In the Journals

Tibial growth impacted after distal femoral resection, expandable endoprosthetic reconstruction

Investigators of this study found 65% of skeletally immature patients who were implanted with an expandable endoprosthesis after distal femoral resection had less tibial growth in the operative vs. contralateral limb and of these patients, 43% had progressive shortening.

“The tibial growth plate may not resume normal growth after implantation of a distal femoral prosthesis,” the authors wrote. “Physeal bar resection, prosthesis revision and contralateral tibial epiphysiodesis may be needed to address tibial growth abnormalities.”

The study included 23 skeletally immature patients who had a distal femoral primary sarcoma and underwent wide excision of the distal part of the femur and reconstruction with an expandable prosthesis between 1994 and 2012. Patients had a mean age of 9.9 years at the time of surgery, and the minimum follow-up was 12 months.

Results showed 15 patients experienced tibial length shortening compared with the nonoperated limb. The mean tibial length reduction was 9.1 mm for all 23 patients in the study. Investigators noted the discrepancy worsened during growth in 10 patients, with a mean tibial length reduction of 17 mm. This was a 4-mm reduction per growth year. In five patients, investigators found this discrepancy stabilized after surgery.

At the last follow-up, five patients had a tibial length discrepancy of about 20 mm and seven patients did not develop a tibial length discrepancy. Of the 23 patients in the study, 13 underwent contralateral tibial epiphysiodesis. Due to angular deformity at the proximal part of the tibia, three patients underwent reconstructive surgery. by Monica Jaramillo

Disclosure: The study was supported by the NIH/National Cancer Institute under award number P30CA016672.

Investigators of this study found 65% of skeletally immature patients who were implanted with an expandable endoprosthesis after distal femoral resection had less tibial growth in the operative vs. contralateral limb and of these patients, 43% had progressive shortening.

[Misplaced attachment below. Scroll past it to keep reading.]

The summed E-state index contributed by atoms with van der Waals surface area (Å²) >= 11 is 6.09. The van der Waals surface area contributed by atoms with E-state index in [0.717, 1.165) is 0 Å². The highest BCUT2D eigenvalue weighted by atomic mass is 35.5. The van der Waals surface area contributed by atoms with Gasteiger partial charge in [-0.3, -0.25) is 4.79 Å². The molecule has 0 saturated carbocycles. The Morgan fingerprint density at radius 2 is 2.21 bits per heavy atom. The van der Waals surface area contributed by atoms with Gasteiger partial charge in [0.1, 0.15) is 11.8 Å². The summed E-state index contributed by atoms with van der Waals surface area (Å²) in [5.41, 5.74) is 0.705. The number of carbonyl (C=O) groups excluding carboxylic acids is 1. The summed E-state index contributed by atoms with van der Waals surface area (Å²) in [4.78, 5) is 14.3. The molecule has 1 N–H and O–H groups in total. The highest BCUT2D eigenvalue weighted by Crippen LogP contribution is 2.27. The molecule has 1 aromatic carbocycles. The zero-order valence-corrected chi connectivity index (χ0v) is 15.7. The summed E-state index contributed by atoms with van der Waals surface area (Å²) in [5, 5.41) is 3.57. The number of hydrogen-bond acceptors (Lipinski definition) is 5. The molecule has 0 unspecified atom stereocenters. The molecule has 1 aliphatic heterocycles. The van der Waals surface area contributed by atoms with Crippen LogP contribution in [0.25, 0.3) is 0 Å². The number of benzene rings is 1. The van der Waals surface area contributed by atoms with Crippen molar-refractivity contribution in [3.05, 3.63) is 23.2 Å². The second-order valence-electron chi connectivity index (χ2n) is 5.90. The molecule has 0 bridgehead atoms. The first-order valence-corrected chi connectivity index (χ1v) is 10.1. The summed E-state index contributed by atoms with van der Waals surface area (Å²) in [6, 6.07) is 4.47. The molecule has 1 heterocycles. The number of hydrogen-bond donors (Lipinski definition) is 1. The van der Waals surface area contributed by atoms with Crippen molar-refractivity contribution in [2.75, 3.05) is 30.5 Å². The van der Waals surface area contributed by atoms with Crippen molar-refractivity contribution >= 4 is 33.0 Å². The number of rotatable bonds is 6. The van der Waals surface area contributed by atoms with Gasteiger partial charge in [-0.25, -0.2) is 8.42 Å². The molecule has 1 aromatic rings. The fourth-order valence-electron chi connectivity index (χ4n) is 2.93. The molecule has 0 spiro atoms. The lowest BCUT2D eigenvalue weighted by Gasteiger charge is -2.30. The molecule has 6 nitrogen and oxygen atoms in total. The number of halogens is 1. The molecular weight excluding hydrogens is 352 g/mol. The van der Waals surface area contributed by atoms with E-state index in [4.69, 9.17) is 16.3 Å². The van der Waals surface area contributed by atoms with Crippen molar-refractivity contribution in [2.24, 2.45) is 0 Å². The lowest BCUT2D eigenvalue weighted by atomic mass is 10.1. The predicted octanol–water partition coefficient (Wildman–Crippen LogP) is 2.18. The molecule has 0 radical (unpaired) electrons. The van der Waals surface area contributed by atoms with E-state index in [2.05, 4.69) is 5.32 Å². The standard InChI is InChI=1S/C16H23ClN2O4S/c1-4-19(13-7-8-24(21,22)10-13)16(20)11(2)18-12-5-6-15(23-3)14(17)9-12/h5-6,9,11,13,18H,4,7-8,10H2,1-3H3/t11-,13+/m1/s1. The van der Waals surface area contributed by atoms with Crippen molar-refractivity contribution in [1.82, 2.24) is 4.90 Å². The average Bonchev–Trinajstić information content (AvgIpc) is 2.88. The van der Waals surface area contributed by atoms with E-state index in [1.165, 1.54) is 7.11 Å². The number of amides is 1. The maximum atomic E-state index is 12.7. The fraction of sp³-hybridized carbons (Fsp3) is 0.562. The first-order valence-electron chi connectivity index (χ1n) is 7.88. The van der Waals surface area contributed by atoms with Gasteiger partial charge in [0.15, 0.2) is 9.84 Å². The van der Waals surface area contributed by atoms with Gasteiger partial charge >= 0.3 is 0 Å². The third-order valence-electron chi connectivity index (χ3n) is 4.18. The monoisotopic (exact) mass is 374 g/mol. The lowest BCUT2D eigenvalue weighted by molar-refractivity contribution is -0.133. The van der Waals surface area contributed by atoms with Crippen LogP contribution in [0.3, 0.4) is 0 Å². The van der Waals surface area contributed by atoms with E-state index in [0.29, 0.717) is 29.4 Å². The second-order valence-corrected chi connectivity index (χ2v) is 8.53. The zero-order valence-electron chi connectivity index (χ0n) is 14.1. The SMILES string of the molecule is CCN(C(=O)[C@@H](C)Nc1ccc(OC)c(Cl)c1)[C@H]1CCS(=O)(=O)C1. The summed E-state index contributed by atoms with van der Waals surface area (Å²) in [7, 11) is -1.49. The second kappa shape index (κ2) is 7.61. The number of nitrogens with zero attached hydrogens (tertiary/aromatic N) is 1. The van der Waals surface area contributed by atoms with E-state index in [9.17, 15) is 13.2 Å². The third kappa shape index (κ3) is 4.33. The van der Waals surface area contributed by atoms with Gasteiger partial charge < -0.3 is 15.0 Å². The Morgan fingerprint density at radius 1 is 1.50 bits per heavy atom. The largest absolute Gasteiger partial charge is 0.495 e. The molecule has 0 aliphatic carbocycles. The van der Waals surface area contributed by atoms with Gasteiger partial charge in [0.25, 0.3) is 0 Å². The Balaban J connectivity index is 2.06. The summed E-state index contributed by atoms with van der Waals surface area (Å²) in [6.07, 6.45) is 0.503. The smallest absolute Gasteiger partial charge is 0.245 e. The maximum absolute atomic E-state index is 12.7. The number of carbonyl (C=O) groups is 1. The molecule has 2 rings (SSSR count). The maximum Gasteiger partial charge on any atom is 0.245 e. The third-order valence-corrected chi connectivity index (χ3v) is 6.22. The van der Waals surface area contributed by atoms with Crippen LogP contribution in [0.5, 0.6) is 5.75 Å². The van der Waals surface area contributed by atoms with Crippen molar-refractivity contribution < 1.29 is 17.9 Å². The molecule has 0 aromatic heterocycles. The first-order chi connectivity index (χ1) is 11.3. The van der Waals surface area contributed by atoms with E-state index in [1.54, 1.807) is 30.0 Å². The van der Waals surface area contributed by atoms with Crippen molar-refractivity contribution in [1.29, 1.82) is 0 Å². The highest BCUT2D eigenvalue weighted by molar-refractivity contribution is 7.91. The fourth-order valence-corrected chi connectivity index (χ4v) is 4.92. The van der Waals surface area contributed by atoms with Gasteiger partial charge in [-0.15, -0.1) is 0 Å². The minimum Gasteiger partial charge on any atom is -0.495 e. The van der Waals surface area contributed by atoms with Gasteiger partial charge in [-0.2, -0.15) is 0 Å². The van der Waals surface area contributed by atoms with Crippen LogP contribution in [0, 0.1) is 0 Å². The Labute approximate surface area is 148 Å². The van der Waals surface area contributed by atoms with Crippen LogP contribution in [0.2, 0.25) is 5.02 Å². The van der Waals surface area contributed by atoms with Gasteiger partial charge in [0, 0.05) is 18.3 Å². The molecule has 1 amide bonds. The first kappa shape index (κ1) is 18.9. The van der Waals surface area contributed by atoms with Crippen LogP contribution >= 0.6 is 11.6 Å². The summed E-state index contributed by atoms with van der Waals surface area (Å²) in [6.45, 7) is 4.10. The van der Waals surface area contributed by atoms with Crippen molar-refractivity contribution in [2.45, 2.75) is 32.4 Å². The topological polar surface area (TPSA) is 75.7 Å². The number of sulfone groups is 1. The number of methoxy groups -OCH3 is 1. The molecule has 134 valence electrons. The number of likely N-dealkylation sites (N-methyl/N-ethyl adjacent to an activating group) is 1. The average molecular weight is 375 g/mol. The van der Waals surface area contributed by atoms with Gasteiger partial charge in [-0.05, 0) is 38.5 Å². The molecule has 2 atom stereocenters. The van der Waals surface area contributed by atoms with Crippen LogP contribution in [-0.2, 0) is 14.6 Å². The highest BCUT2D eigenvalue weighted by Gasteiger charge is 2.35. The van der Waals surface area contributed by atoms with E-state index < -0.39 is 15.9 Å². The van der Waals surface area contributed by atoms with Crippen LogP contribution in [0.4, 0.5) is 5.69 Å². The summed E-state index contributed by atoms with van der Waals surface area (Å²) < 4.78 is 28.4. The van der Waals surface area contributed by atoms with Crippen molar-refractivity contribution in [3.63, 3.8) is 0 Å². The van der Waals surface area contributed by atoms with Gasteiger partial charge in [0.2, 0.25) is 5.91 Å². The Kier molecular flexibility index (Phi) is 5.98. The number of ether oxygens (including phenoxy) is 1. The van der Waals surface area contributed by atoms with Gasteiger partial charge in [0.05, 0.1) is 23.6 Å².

“The tibial growth plate may not resume normal growth after implantation of a distal femoral prosthesis,” the authors wrote. “Physeal bar resection, prosthesis revision and contralateral tibial epiphysiodesis may be needed to address tibial growth abnormalities.”

The study included 23 skeletally immature patients who had a distal femoral primary sarcoma and underwent wide excision of the distal part of the femur and reconstruction with an expandable prosthesis between 1994 and 2012. Patients had a mean age of 9.9 years at the time of surgery, and the minimum follow-up was 12 months.

Results showed 15 patients experienced tibial length shortening compared with the nonoperated limb. The mean tibial length reduction was 9.1 mm for all 23 patients in the study. Investigators noted the discrepancy worsened during growth in 10 patients, with a mean tibial length reduction of 17 mm. This was a 4-mm reduction per growth year. In five patients, investigators found this discrepancy stabilized after surgery.

At the last follow-up, five patients had a tibial length discrepancy of about 20 mm and seven patients did not develop a tibial length discrepancy. Of the 23 patients in the study, 13 underwent contralateral tibial epiphysiodesis. Due to angular deformity at the proximal part of the tibia, three patients underwent reconstructive surgery. by Monica Jaramillo

Disclosure: The study was supported by the NIH/National Cancer Institute under award number P30CA016672.